However, in some places Sørensen remains stuck in the hedgehog-fox divide that he is so intent on avoiding, and this confines and constrains his otherwise erudite analysis. Three issue areas in particular illustrate this shortcoming: the fragility of states, the decreasing importance of interstate war, and economic globalization (chapters 2, 3, and 6, respectively).

First, Sørensen carefully demonstrates that the advanced capitalist states in the Global North, the modernizing rising BRICS economies, and “the weak states” of the Global South are all fragile “in the sense that they have problems with socio-political cohesion” (p. 54). Hence, addressing the domestic conditions in those three major types of states is a sine qua non for the stability and the maintenance of world order. However, there is much more to say. Governments also have to deal with the adverse effects of a shrinking policy space while at the same time being forced to account for the interconnectedness of policy issues. Collective action problems must be analyzed and addressed in their wider systemic context. Rather than navigating dyadic and polyadic diplomatic relationships in achieving policy outcomes, governments must find ways to navigate the whole system.

Second, the assumption of “a consensus on the futility of interstate war, especially among great powers” (p. 78) is a view far too cozy. At the regional level, nowhere is the struggle for order and peaceful cooperation more pronounced than in East Asia. Despite having enjoyed a period of relative peace since 1979, the presence of many deep-seated and unresolved postcolonial and cold war–era divisions, as well as tensions over territorial and resource struggles, mean the region may well become a theater of armed conflict among major powers. Any consensus on the futility of interstate war should not be taken for granted. Conflict between the United States and China is possible. Europe’s self-destruction in the first half of the twentieth century should temper undue faith in the ability of two countries to make rational decisions to avoid war. It will take a much more strategic approach to diplomacy by the key actors and institutions to defeat the logic of great power conflict and escape the Thucydides Trap.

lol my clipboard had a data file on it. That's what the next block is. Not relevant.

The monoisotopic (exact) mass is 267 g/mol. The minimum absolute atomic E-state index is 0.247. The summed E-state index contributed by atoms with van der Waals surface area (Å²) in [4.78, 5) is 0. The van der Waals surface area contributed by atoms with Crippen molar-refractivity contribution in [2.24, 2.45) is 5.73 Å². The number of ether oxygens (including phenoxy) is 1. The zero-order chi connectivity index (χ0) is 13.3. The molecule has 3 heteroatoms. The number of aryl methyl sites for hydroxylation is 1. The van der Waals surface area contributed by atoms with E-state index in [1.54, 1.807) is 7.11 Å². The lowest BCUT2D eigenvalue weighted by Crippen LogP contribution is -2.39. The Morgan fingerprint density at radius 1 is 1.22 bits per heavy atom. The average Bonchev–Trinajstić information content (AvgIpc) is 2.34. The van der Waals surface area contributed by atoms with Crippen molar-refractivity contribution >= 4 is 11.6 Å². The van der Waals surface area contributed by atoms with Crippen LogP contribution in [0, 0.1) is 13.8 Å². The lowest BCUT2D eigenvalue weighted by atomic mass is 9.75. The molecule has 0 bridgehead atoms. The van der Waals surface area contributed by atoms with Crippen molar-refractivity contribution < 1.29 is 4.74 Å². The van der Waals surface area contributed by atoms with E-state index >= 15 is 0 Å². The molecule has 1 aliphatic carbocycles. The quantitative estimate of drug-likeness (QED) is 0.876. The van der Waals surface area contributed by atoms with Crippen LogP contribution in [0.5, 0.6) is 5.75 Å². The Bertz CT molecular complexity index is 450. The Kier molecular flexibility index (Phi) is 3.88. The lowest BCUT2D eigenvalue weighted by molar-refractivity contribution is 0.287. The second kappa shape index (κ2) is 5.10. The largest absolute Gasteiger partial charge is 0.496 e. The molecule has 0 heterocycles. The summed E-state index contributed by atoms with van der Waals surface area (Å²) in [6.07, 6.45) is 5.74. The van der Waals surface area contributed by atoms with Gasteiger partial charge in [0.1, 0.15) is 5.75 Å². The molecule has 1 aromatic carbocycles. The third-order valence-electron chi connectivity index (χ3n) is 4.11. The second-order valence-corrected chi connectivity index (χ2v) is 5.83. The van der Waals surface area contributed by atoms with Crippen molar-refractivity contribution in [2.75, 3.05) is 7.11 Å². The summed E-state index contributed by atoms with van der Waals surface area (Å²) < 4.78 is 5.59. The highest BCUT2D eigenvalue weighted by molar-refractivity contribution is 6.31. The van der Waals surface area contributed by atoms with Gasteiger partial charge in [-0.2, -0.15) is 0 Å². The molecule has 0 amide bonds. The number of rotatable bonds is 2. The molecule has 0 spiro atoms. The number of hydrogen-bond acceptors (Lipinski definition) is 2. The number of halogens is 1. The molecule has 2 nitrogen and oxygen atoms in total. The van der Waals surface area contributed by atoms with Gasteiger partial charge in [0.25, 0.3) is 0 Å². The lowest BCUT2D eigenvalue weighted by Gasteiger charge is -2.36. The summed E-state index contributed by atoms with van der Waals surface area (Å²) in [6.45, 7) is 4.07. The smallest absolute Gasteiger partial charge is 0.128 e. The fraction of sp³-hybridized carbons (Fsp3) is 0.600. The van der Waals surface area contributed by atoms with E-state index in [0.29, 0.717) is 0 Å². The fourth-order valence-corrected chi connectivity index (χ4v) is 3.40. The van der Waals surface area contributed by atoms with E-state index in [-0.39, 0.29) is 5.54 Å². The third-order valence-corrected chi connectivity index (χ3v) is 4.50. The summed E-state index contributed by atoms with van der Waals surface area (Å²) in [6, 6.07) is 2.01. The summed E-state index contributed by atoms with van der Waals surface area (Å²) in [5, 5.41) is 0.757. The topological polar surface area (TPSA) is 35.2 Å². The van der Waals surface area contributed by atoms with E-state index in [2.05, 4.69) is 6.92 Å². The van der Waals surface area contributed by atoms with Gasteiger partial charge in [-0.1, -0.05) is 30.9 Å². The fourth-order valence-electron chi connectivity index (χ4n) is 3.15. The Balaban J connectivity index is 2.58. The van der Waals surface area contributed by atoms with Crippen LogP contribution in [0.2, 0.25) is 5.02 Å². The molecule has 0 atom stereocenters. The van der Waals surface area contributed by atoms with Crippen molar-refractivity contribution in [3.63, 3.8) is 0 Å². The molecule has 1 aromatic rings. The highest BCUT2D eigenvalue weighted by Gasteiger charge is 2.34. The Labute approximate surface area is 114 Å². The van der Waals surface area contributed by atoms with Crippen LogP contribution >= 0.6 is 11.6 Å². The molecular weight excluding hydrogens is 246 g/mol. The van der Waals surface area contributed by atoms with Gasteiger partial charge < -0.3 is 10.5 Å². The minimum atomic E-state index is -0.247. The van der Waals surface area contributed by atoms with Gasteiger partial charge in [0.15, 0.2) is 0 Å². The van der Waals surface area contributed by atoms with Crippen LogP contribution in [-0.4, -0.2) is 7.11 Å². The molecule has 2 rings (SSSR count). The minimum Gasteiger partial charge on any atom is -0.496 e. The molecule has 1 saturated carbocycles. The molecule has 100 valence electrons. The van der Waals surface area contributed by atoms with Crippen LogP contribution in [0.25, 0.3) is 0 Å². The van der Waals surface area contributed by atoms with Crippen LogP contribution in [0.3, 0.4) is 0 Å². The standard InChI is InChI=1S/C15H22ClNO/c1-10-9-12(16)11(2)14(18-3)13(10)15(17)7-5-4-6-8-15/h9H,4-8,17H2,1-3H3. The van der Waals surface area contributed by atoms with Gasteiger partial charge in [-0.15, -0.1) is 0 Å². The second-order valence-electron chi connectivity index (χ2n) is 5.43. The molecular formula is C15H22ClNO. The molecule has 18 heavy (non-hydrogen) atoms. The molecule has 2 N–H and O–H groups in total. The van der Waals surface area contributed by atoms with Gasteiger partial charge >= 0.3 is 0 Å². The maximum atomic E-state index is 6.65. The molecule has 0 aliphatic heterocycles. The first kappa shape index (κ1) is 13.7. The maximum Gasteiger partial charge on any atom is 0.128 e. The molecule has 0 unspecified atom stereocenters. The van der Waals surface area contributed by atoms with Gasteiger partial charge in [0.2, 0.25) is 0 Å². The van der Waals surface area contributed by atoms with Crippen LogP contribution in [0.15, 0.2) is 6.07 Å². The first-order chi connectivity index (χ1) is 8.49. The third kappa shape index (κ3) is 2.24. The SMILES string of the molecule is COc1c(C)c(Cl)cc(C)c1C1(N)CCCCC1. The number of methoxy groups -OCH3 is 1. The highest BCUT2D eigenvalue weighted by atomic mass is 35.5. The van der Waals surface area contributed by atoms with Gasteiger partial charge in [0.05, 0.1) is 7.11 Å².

Third, regarding economic globalization, Sørensen posits that the liberal model is essentially underwritten by “the comfortable middle class” (p. 213) in North America, Western Europe, and Japan, a group that has come under increasing pressure after the global financial crisis of 2008. Yet, one could argue—perhaps more convincingly—that the future of Western capitalism, which is part and parcel of the New World Order, ultimately will be decided in the East rather than the West. With the middle class in Asia expected to triple to 1.75 billion by 2020, the region is currently witnessing what the United Nations describes as a historic shift not seen in the last 150 years. Since non-Asian economies will increasingly have to rely on the middle-class populations of the Asia-Pacific, this shift constitutes one of the most important features of today’s economic landscape. It is their choices and preferences that will drive the dynamics of economic globalization.

Nevertheless, Rethinking the New World Order should be read by all hedgehogs and foxes with an interest in today’s world disorder because, ultimately, it is only the enlightened collaboration between them that can save us from a far fiercer creature, the black swan.



Jochen Prantl is deputy director of the Coral Bell School of Asia Pacific Affairs and associate professor in international relations at the Australian National University.